Fiduciary governance involves establishing and implementing a set of procedures and processes that enable plan fiduciaries to manage their responsibilities effectively. This includes defining the roles and responsibilities of plan fiduciaries, establishing investment policies and procedures, monitoring plan performance, and conducting regular fiduciary training and education. By implementing a robust fiduciary governance framework, CFOs can ensure that they are fulfilling their fiduciary obligations and reducing their liability under ERISA.

  1. Minimizing Conflicts of Interest: A strong fiduciary governance framework includes policies and procedures that help minimize conflicts of interest. This includes establishing clear guidelines for selecting and monitoring plan investments and service providers. By doing so, CFOs can reduce the risk of potential conflicts of interest and ensure that their decisions are made solely in the best interests of plan participants and beneficiaries.
  2. Ensuring Investment Diversification: ERISA requires that plan fiduciaries ensure that plan investments are diversified to minimize the risk of large losses. Fiduciary governance can help ensure that the plan’s investment portfolio is well-diversified and aligned with the plan’s investment objectives. This can help protect plan participants and beneficiaries from undue investment risk, reducing the risk of potential liability for plan fiduciaries.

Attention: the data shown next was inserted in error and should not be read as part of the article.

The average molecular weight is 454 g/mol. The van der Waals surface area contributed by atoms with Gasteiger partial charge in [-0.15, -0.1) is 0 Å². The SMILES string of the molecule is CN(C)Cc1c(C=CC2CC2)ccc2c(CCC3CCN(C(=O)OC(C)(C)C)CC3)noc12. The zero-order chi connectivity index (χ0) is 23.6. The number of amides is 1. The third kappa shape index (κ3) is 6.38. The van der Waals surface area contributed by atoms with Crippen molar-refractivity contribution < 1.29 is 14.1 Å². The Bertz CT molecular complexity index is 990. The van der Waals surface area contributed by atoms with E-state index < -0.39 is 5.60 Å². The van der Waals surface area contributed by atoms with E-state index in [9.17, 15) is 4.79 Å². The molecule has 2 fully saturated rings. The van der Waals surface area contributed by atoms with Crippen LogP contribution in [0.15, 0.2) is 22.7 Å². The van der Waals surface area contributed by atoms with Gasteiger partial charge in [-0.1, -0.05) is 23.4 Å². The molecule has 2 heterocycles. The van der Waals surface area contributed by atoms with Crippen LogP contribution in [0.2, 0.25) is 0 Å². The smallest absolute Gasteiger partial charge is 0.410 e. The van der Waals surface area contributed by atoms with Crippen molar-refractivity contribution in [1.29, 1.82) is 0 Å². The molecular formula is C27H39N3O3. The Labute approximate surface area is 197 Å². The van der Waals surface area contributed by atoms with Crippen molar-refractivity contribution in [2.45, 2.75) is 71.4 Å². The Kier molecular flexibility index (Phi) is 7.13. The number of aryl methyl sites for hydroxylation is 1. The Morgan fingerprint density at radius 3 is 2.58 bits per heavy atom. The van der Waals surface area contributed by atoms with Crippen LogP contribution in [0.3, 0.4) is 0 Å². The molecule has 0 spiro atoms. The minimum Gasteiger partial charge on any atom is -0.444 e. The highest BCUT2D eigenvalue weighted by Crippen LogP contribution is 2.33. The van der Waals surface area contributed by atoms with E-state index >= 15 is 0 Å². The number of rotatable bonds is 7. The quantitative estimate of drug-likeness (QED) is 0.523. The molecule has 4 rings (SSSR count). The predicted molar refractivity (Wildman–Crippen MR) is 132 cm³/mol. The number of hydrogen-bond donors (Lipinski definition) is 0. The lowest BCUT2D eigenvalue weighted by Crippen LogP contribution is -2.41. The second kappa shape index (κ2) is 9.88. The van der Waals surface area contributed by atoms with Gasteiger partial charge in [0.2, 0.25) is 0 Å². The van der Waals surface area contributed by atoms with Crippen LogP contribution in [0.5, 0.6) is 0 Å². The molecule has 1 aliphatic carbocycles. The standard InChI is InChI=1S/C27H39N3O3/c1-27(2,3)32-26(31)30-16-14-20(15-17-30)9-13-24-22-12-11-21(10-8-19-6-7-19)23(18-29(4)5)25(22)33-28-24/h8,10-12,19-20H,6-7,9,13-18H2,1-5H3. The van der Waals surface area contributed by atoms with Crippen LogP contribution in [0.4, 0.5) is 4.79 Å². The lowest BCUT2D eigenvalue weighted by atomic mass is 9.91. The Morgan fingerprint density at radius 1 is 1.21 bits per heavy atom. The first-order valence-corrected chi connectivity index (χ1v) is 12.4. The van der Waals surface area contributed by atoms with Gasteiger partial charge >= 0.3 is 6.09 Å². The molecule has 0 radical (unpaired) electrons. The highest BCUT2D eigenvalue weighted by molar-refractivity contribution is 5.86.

3. Conducting Regular Plan Reviews: Fiduciary governance requires that plan fiduciaries conduct regular reviews of plan investments, fees, and service providers. By conducting regular reviews, CFOs can identify and address potential issues before they become major problems, reducing the risk of potential liability for plan fiduciaries.
  4. Documenting Fiduciary Decisions: A robust fiduciary governance framework includes documenting all fiduciary decisions made by plan fiduciaries. This documentation serves as evidence that the plan fiduciaries acted prudently and in the best interests of plan participants and beneficiaries. In the event of a lawsuit or regulatory audit, this documentation can help reduce the risk of potential liability for plan fiduciaries.

In conclusion, fiduciary governance is a key aspect of managing a 401k plan, and it can significantly reduce liability under ERISA for CFOs. As a CFO, it is your responsibility to ensure that your 401k plan is managed with the highest standards of fiduciary governance. By implementing a robust fiduciary governance framework, you can fulfill your fiduciary obligations, protect the interests of plan participants and beneficiaries, and mitigate the risk of potential liability. So, take action today and establish a strong fiduciary governance framework for your 401k plan to safeguard your company’s reputation and protect your employees’ financial futures.

401k Trends for 2022

As we head into the fall and prepare for the 2022 plan year, here is a list of our 4 top retirement plan trends that we are implementing with our clients.

1. Inflation

Over the past several months, we have seen an increase in inflation in many sectors of the economy. While the Federal Reserve has said that the inflation we are experiencing now is temporary, there is no hiding the fact that we are near a 40 year low in interest rates.